Hiroaki Ataka

Hiroaki AtakaHiroaki Ataka

Research Interests
Critical theories of IR and IPE; Sociology of IR; Disciplinary history of IR; Comparative history of international systems; Critical geopolitics of East Asia; Critical Security Studies; Politics of neoliberalism.
Educational Qualifications
Bachelor of Law in Political Science (03/2001 Keio University)
Master of Arts in International Political Economy (09/2004 University of Warwick)
Doctor of Philosophy in Politics and International Studies (09/2010 University of Warwick)
Academic Experience
09/2010-03/2011 Lecturer, Department of Politics and International Studies, University of Warwick
04/2011-03/2022 Associate Professor, College of International Relations, Ritsumeikan University
09/2015-03/2017 Visiting Associate Professor, School of International Service, American University
04/2022-present Professor, College of International Relations, Ritsumeikan University
Selected Publications
Books and Book Chapters
  • Hiroaki Ataka. 2018. “Has International Relations Theories Ended?: Looking at Reflexivity through Global IR.” in The End of “International Politics”: Response from Japan. Kyoto: Nakanishiya Publishing.
  • Norihisa Yamashita, Hiroaki Ataka and Atsushi Shibasaki, eds. 2016. Deconstructing the Westphalian Discourse: International Relations as Historiography. Kyoto: Nakanishiya Publishing.
  • Hiroaki Ataka. 2013. “English School as Critical Theory,” in The English School of International Relations, eds. Makoto Sato, Makoto Onaka and Josuke Ikeda. Tokyo: Nihon Keizai Hyouronsha. 112-129.
  • Hiroaki Ataka. 2017. “Resilience of Neoliberalism: The Performative Effects of Neoliberalism in Post-Crisis America.” The Annuals of Japanese Political Science Association. 2017(1): 57-79.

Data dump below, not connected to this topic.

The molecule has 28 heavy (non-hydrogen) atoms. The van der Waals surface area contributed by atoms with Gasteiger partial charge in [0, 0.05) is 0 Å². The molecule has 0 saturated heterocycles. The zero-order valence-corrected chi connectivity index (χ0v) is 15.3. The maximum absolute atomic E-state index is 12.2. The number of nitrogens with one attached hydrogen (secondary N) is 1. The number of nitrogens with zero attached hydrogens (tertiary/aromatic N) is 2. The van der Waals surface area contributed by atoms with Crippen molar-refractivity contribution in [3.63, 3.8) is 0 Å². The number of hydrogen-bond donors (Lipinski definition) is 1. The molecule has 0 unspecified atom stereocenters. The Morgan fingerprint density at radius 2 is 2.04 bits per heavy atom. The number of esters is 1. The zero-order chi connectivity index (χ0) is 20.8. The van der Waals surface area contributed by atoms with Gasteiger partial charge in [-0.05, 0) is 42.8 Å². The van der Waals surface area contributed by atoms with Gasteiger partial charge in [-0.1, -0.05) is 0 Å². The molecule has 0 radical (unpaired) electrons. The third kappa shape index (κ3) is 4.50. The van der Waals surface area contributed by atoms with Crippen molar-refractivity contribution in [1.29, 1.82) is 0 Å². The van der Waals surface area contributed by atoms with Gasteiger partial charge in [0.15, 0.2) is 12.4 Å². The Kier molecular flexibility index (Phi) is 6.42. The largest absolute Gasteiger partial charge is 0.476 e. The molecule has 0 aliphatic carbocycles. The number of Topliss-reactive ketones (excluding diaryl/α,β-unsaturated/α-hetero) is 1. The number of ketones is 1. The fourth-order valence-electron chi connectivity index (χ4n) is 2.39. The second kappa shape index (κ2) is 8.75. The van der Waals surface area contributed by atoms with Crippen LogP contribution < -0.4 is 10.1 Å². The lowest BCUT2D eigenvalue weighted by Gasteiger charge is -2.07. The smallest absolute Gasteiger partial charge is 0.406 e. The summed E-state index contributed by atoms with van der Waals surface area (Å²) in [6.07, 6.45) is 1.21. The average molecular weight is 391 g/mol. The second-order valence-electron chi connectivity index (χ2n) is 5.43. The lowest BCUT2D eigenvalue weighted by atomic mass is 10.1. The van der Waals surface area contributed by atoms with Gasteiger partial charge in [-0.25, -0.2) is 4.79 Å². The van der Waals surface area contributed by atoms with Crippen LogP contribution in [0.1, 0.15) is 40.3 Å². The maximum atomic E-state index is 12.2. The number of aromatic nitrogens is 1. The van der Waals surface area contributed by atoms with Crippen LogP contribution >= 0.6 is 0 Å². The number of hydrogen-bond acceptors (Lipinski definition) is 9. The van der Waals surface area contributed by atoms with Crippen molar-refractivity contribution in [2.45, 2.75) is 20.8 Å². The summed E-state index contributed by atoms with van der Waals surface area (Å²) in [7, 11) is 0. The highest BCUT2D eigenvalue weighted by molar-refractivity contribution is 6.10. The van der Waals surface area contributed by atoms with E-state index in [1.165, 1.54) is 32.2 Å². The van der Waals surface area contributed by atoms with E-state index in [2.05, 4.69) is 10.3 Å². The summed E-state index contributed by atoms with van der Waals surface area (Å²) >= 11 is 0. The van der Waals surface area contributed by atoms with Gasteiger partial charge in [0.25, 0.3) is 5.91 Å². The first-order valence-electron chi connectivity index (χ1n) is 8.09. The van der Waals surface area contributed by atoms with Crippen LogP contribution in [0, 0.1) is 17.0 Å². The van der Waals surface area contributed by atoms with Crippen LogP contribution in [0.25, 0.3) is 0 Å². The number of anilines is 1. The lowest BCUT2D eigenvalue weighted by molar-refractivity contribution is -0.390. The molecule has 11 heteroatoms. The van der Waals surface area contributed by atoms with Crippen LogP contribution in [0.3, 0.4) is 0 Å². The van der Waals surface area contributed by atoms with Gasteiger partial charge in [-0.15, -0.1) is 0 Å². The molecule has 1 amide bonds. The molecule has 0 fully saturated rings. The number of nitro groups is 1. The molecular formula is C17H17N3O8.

• Hiroaki Ataka. 2016. “Geopolitics or Geobody Politics? Understanding the Rise of China and its Actions in the South China Sea.” Asian Journal of Peacebuilding. 4(1): 77-95.
  • Hiroaki Ataka. 2013. “Unthinking the Westphalian Narrative: Towards a Plural Future of World Politics.” Proceedings of the Second Afrasian International Symposium. 197-215.
(Mostly watching) football, reading, eating, going to pubs. Walking along Kamogawa is another favorite past time since coming to Kyoto.
Q1What are your current teaching areas and current research themes?
My main areas of teaching are International Relations theories and critical approaches to International Relations.

On the Undergraduate level, I currently teach courses such as: Theories of International Relations, Contemporary International Politics, Theories of International Politics and Advanced Seminar. On the Postgraduate level, I teach Theories of International Relations and Advanced Seminar.

My current research cluster around themes such as: theoretical and pedagogical foundations of Global IR, sociology of IR (knowledge production), and poststructural approaches to borders and boundaries
Q2What do you think the biggest appeal of the JDP is for students?
In my view, the biggest appeal of the JDP is the ethos of diversity and inclusion that underpins the program. Students will be exposed to multiple views and perspectives, both inside and outside of class. Global IR, which students will be studying, is an exciting new movement within the study of IR that aims at exactly this—by bring in the practices and experiences of the historically under-represented “non-West.” They will be challenged to think creatively and critically about how we look at the world, which, I believe, will equip them with the sense of bridge-building attitude needed in today’s world.
Q3What do you expect future JDP students to learn and experience during their studies in the JDP?
JDP students will be acquiring the tool box needed to understand the world as well as the know-how to use it to better grasp the world through the experts and specialists in both the College of International Relations at RU and the School of International Service at AU. By immersing in multiple academic and cultural environments, students will have a better understanding of the dynamic region of Asia-Pacific and beyond, but also (by acquiring a critical and reflexive mode of thought) of yourself and what/where you stand.

Beyond the academic side of things, students will have a chance to experience the best of two different worlds: traditional capital Kyoto, with its rich cultural heritage; and Washington DC, the center of activity in contemporary international politics.